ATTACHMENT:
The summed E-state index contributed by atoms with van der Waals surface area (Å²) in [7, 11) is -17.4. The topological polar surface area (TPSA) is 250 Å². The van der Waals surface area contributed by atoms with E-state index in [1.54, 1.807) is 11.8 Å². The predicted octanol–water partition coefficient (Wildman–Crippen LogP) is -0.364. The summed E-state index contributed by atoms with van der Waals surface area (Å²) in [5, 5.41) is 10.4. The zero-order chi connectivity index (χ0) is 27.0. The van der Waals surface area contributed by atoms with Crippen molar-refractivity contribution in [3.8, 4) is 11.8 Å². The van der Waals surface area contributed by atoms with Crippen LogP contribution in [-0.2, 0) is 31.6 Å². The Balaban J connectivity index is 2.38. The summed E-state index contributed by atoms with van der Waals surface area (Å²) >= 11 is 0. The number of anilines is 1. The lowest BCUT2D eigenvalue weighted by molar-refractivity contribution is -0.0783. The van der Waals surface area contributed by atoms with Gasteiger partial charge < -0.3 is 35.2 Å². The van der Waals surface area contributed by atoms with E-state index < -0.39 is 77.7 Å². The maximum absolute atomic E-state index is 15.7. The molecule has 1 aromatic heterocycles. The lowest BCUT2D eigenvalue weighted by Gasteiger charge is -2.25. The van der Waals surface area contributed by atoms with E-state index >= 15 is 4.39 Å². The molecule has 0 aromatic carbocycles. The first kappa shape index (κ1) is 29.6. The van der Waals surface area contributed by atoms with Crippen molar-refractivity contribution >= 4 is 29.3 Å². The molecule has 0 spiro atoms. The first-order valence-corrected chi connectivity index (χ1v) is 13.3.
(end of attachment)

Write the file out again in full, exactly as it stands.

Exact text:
The summed E-state index contributed by atoms with van der Waals surface area (Å²) in [7, 11) is -17.4. The topological polar surface area (TPSA) is 250 Å². The van der Waals surface area contributed by atoms with E-state index in [1.54, 1.807) is 11.8 Å². The predicted octanol–water partition coefficient (Wildman–Crippen LogP) is -0.364. The summed E-state index contributed by atoms with van der Waals surface area (Å²) in [5, 5.41) is 10.4. The zero-order chi connectivity index (χ0) is 27.0. The van der Waals surface area contributed by atoms with Crippen molar-refractivity contribution in [3.8, 4) is 11.8 Å². The van der Waals surface area contributed by atoms with Crippen LogP contribution in [-0.2, 0) is 31.6 Å². The Balaban J connectivity index is 2.38. The summed E-state index contributed by atoms with van der Waals surface area (Å²) >= 11 is 0. The number of anilines is 1. The lowest BCUT2D eigenvalue weighted by molar-refractivity contribution is -0.0783. The van der Waals surface area contributed by atoms with Gasteiger partial charge < -0.3 is 35.2 Å². The van der Waals surface area contributed by atoms with E-state index < -0.39 is 77.7 Å². The maximum absolute atomic E-state index is 15.7. The molecule has 1 aromatic heterocycles. The lowest BCUT2D eigenvalue weighted by Gasteiger charge is -2.25. The van der Waals surface area contributed by atoms with E-state index >= 15 is 4.39 Å². The molecule has 0 aromatic carbocycles. The first kappa shape index (κ1) is 29.6. The van der Waals surface area contributed by atoms with Crippen molar-refractivity contribution >= 4 is 29.3 Å². The molecule has 0 spiro atoms. The first-order valence-corrected chi connectivity index (χ1v) is 13.3.